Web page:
Water Hammer, Pipe Shock, Fast Surge Deceleration
Water hammer, Shock, and pipeline surge prevention equipment; For more information please make use of our RFQ form. Select a country to send your information to via email: United Kingdom, USA, Germany.
Water hammer is the repeated reflection of a pressure wave in a liquid. The most common of liquids being water, the hammering sound is most often heard in water systems, and hence the name.
Typically, in a hard walled pipe the pressure wave of water hammer travels to reflection point and back at a velocity in the order of 1440 meters per second. That is similar to saying that if you change the pressure at the end of a pipe, it can be read one mile away one second later. Therefore the rapidity of the hammering sound is dependent on the length of the pipe.
Also, the frequency depends on the effective hardness of the system. Therefore the waterhammer frequency will be lower if the pipe is for example soft plastic. Frequencies in hot liquid systems are lower because hot liquids are more compressible, so the frequency is lower.
The time that it take for water hammer to die away, depends how much pressure energy is lost by pressure drop against the pipe wall. Whilst it is generally believed that the larger the pipe the better, that is for preventing the generation of the initial shock wave, once a shock wave does occur, the occurance will last longer because a large pipe dissipates very little of the pressure of the wave.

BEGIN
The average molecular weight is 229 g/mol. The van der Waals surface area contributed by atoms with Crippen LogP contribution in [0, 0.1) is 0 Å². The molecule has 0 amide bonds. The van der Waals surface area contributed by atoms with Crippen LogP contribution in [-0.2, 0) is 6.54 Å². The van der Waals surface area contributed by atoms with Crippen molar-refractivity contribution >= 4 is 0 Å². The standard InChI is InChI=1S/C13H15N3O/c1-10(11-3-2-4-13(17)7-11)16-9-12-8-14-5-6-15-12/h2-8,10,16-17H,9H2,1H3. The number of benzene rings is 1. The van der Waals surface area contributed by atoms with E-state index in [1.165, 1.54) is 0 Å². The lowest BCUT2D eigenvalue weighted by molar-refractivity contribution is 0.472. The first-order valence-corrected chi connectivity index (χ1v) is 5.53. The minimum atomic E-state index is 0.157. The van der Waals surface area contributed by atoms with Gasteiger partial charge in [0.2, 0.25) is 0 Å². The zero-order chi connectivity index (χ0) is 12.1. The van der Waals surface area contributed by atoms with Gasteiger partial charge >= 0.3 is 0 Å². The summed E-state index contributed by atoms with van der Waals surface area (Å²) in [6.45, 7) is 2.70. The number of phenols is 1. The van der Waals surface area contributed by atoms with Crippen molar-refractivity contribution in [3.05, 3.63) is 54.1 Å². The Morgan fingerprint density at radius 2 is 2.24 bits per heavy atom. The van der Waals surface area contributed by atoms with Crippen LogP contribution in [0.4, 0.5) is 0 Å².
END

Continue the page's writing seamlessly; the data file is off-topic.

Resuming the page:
A water-hammer (or, more generally, fluid hammer) is a pressure surge or wave caused by the kinetic energy of a fluid in motion when it is caused to stop or change direction suddenly. The movement of liquid mass in a pipe is kinetic energy, which is proportional to the mass of liquid times the square of the velocity . For this reason, most pipe sizing charts recommend keeping the flow velocity at or below 5 ft/s (1.5 m/s).
Water hammer is a sudden increase in the pressure of a liquid due to an instantaneous conversion of momentum to pressure. This is caused by a very rapidly moving pressure wave in a closed conduit, usually resulting from a sudden stoppage or change in the mass velocity.
Water-hammer can be a tapping sound in a water pipe which may occur when a tap is suddenly closed, causing the water column to vibrate. The noise and vibration experienced by piping systems as a result of rapid deceleration of liquid flow - Such as that introduced by a the fast closing action of a solenoid valve. The most common occurrence of this is the water inlet solenoid valve of a washing machine.
The surging of pressure which occurs when a control valve is suddenly closed. In extreme conditions, this surging will cause the pipes to vibrate or create a pounding noise. This is most commonly caused by fast closing valves and/or high velocity water flow.
A "hammering" noise, created by a liquid surge or rapid flow change of the liquid water, or in a steam system due to the sudden collapse, or phase change from steam to water. When a change of direction is reached, by water being carried along in air, both at the same velocity, it cannot smoothly turn the corner due to its mass. When it strikes the pipe, it makes a hammering noise.
Surge and Shock Absorbers / Absorber